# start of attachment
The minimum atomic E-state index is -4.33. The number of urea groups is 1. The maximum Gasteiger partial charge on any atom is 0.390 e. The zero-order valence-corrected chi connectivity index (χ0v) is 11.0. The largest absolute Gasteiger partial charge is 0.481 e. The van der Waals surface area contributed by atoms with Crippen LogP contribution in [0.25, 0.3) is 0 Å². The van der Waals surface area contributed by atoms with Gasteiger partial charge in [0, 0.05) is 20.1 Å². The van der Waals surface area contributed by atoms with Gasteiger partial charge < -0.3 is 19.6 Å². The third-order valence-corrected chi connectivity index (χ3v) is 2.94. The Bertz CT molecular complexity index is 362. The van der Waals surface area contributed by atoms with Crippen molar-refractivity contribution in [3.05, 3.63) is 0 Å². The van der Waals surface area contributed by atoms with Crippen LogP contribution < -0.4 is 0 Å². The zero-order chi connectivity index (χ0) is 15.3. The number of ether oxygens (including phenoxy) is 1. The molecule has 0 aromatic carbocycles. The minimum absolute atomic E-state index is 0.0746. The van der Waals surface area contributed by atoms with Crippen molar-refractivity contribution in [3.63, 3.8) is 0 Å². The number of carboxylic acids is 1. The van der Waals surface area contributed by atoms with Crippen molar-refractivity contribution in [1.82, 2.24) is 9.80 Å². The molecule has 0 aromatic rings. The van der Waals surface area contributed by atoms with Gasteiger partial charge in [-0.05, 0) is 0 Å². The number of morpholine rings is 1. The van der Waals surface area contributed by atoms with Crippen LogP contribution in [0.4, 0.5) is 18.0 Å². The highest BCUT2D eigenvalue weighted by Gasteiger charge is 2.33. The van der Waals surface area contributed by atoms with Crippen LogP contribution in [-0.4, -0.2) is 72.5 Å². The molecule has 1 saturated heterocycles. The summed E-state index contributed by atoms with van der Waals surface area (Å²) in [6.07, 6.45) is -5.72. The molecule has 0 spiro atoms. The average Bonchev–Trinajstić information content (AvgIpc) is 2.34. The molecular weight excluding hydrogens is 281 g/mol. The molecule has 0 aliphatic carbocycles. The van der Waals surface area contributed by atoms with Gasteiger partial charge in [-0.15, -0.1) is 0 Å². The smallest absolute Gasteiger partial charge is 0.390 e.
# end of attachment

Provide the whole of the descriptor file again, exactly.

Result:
The minimum atomic E-state index is -4.33. The number of urea groups is 1. The maximum Gasteiger partial charge on any atom is 0.390 e. The zero-order valence-corrected chi connectivity index (χ0v) is 11.0. The largest absolute Gasteiger partial charge is 0.481 e. The van der Waals surface area contributed by atoms with Crippen LogP contribution in [0.25, 0.3) is 0 Å². The van der Waals surface area contributed by atoms with Gasteiger partial charge in [0, 0.05) is 20.1 Å². The van der Waals surface area contributed by atoms with Gasteiger partial charge < -0.3 is 19.6 Å². The third-order valence-corrected chi connectivity index (χ3v) is 2.94. The Bertz CT molecular complexity index is 362. The van der Waals surface area contributed by atoms with Crippen molar-refractivity contribution in [3.05, 3.63) is 0 Å². The van der Waals surface area contributed by atoms with Crippen LogP contribution < -0.4 is 0 Å². The zero-order chi connectivity index (χ0) is 15.3. The number of ether oxygens (including phenoxy) is 1. The molecule has 0 aromatic carbocycles. The minimum absolute atomic E-state index is 0.0746. The van der Waals surface area contributed by atoms with Crippen molar-refractivity contribution in [3.63, 3.8) is 0 Å². The number of carboxylic acids is 1. The van der Waals surface area contributed by atoms with Crippen molar-refractivity contribution in [1.82, 2.24) is 9.80 Å². The molecule has 0 aromatic rings. The van der Waals surface area contributed by atoms with Gasteiger partial charge in [-0.05, 0) is 0 Å². The number of morpholine rings is 1. The van der Waals surface area contributed by atoms with Crippen LogP contribution in [0.4, 0.5) is 18.0 Å². The highest BCUT2D eigenvalue weighted by Gasteiger charge is 2.33. The van der Waals surface area contributed by atoms with Crippen LogP contribution in [-0.4, -0.2) is 72.5 Å². The molecule has 1 saturated heterocycles. The summed E-state index contributed by atoms with van der Waals surface area (Å²) in [6.07, 6.45) is -5.72. The molecule has 0 spiro atoms. The average Bonchev–Trinajstić information content (AvgIpc) is 2.34. The molecular weight excluding hydrogens is 281 g/mol. The molecule has 0 aliphatic carbocycles. The van der Waals surface area contributed by atoms with Gasteiger partial charge in [-0.15, -0.1) is 0 Å². The smallest absolute Gasteiger partial charge is 0.390 e.